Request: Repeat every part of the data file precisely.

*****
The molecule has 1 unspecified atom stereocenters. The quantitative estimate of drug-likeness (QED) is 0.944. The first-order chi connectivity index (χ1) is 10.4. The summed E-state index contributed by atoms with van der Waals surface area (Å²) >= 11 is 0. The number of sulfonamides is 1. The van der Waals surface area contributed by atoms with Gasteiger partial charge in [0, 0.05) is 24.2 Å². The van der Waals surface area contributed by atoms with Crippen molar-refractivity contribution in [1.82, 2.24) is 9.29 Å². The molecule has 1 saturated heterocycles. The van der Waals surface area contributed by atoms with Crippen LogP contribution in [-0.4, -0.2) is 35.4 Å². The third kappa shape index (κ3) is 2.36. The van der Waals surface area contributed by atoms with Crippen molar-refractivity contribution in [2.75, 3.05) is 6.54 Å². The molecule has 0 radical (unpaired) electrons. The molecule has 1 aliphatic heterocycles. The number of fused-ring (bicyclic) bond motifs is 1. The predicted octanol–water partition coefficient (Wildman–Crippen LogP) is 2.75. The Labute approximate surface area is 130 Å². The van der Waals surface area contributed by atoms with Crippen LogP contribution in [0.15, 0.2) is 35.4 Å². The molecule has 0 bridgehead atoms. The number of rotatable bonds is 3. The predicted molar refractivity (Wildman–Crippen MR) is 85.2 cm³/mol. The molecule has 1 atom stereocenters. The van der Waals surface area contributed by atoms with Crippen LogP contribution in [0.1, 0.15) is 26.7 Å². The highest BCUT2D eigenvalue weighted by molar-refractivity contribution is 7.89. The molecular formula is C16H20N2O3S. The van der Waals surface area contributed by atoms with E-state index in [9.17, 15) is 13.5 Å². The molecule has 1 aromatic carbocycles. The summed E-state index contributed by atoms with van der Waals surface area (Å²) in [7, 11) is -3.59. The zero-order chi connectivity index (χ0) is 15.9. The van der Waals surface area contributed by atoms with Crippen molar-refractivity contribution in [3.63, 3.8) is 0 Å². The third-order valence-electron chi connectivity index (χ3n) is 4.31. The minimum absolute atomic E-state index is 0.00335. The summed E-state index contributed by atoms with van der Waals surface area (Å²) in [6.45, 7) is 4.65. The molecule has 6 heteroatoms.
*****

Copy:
The molecule has 1 unspecified atom stereocenters. The quantitative estimate of drug-likeness (QED) is 0.944. The first-order chi connectivity index (χ1) is 10.4. The summed E-state index contributed by atoms with van der Waals surface area (Å²) >= 11 is 0. The number of sulfonamides is 1. The van der Waals surface area contributed by atoms with Gasteiger partial charge in [0, 0.05) is 24.2 Å². The van der Waals surface area contributed by atoms with Crippen molar-refractivity contribution in [1.82, 2.24) is 9.29 Å². The molecule has 1 saturated heterocycles. The van der Waals surface area contributed by atoms with Crippen LogP contribution in [-0.4, -0.2) is 35.4 Å². The third kappa shape index (κ3) is 2.36. The van der Waals surface area contributed by atoms with Crippen molar-refractivity contribution in [2.75, 3.05) is 6.54 Å². The molecule has 0 radical (unpaired) electrons. The molecule has 1 aliphatic heterocycles. The number of fused-ring (bicyclic) bond motifs is 1. The predicted octanol–water partition coefficient (Wildman–Crippen LogP) is 2.75. The Labute approximate surface area is 130 Å². The van der Waals surface area contributed by atoms with Crippen LogP contribution in [0.15, 0.2) is 35.4 Å². The molecule has 0 bridgehead atoms. The number of rotatable bonds is 3. The predicted molar refractivity (Wildman–Crippen MR) is 85.2 cm³/mol. The molecule has 1 atom stereocenters. The van der Waals surface area contributed by atoms with Crippen LogP contribution in [0.1, 0.15) is 26.7 Å². The highest BCUT2D eigenvalue weighted by molar-refractivity contribution is 7.89. The molecular formula is C16H20N2O3S. The van der Waals surface area contributed by atoms with E-state index in [9.17, 15) is 13.5 Å². The molecule has 1 aromatic carbocycles. The summed E-state index contributed by atoms with van der Waals surface area (Å²) in [7, 11) is -3.59. The zero-order chi connectivity index (χ0) is 15.9. The van der Waals surface area contributed by atoms with Crippen molar-refractivity contribution in [3.63, 3.8) is 0 Å². The third-order valence-electron chi connectivity index (χ3n) is 4.31. The minimum absolute atomic E-state index is 0.00335. The summed E-state index contributed by atoms with van der Waals surface area (Å²) in [6.45, 7) is 4.65. The molecule has 6 heteroatoms.